VENICE (Reuters) - Jury president Quentin Tarantino faces a tough choice as the Venice film festival winds to a close Saturday, with no clear frontrunner emerging for the coveted Golden Lion awarded each year to the best picture.
The 24-strong competition line-up, featuring the youngest group of directors in memory, has been seen by critics as strong and varied, providing everything from French comedy to Polish existential minimalism to effects-heavy Chinese costume drama.
But unlike 2009, when the hard-hitting war movie “Lebanon” was a popular winner, and 2008, when “The Wrestler” launched the surprise comeback of Hollywood outsider Mickey Rourke, this year has lacked a defining moment that unites audiences.
“The film average is very good, but there’s been nothing to fall in love with,” Il Foglio said in a recent editorial, although the Italian daily did later identify “Venus Noire” as a worthy contender for prizes.
Among the favorites are Chinese entry “The Ditch,” about the plight of political prisoners deported to labor camps in 1950s China, and Russian film “Silent Souls,” a contemplative study of a fading minority culture and obsessive love.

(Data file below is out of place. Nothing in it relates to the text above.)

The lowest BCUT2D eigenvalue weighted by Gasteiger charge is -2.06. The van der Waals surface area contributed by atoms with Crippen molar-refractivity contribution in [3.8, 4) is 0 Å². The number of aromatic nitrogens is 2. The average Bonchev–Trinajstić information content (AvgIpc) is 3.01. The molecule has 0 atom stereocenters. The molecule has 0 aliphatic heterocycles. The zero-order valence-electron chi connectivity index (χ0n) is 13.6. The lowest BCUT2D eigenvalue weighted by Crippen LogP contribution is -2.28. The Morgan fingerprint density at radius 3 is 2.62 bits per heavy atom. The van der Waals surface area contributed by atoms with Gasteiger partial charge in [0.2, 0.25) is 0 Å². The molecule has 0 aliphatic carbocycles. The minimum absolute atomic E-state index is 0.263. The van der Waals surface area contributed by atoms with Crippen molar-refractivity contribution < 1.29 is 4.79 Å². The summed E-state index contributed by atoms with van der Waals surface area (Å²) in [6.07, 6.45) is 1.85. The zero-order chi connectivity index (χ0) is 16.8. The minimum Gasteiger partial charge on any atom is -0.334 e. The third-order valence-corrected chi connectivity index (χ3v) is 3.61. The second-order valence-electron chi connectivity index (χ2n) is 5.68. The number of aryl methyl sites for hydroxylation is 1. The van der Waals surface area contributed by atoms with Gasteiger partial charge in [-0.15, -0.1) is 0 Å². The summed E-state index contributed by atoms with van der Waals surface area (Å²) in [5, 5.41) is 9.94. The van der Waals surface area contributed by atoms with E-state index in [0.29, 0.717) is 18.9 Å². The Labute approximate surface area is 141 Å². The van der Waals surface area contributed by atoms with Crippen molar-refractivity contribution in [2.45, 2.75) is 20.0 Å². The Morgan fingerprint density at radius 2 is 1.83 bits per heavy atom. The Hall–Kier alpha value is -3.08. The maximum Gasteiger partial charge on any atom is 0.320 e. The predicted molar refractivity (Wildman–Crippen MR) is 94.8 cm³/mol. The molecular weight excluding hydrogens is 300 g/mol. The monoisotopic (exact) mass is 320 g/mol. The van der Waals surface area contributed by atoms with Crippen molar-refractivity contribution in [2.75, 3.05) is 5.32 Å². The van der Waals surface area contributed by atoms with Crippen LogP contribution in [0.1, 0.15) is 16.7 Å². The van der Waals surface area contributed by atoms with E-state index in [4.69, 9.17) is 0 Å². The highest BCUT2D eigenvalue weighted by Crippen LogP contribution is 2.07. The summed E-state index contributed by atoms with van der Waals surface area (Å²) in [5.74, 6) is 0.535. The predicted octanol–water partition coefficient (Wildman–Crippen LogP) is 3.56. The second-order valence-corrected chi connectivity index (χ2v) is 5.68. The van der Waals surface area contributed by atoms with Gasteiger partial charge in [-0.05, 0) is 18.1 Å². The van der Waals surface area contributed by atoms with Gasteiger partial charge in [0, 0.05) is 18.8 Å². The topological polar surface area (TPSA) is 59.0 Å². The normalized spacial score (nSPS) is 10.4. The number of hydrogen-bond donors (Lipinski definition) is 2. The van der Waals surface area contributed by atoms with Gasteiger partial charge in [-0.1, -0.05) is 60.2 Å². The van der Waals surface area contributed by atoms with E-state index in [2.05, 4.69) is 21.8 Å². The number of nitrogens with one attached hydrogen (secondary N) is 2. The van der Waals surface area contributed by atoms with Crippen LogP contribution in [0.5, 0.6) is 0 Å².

Venus Noire, the true story of a woman brought from South Africa to Europe in 1810 and turned into a freak show, could touch a chord given director Abdellatif Kechiche’s argument that its themes of intolerance and racism are still relevant today.
“Post Mortem” looks at Chile’s military coup of 1973 through the eyes of a man working in a morgue, and “Meek’s Cutoff” is a retelling of the Hollywood western through the eyes of a group of women stranded in the American desert.
French comedy “Potiche,” starring veterans Catherine Deneuve and Gerard Depardieu, was popular, while Spain’s “Balada Triste de Trompeta,” about a love triangle set in a circus, divided audiences but had some fervent admirers.
Bearing in mind Tarantino’s debt to Asian cinema and the martial arts genre in particular, Takashi Miike’s “13 Assassins” is regarded as an outsider, as is “Black Swan,” a psychological thriller in which Natalie Portman shines as a disturbed dancer.
Portman is a strong contender for best actress and has generated some early Oscar buzz on the Lido waterfront, while Venus Noire star Yahima Torres impressed with her feature debut.
Among actors, Vincent Gallo as a suspected Taliban fighter on the run in “Essential Killing” and Paul Giamatti in book adaptation “Barney’s Version” are in the running for a prize.
Outside the main competition, Joaquin Phoenix documentary “I’m Still Here” provided the main talking point, with viewers unsure whether the disturbing and unflattering portrait of an artist in crisis was genuine or an elaborate hoax.
Director Casey Affleck, Phoenix’s brother-in-law, insisted there was no hoax, but nagging doubts remain.
Editing by Elizabeth Fullerton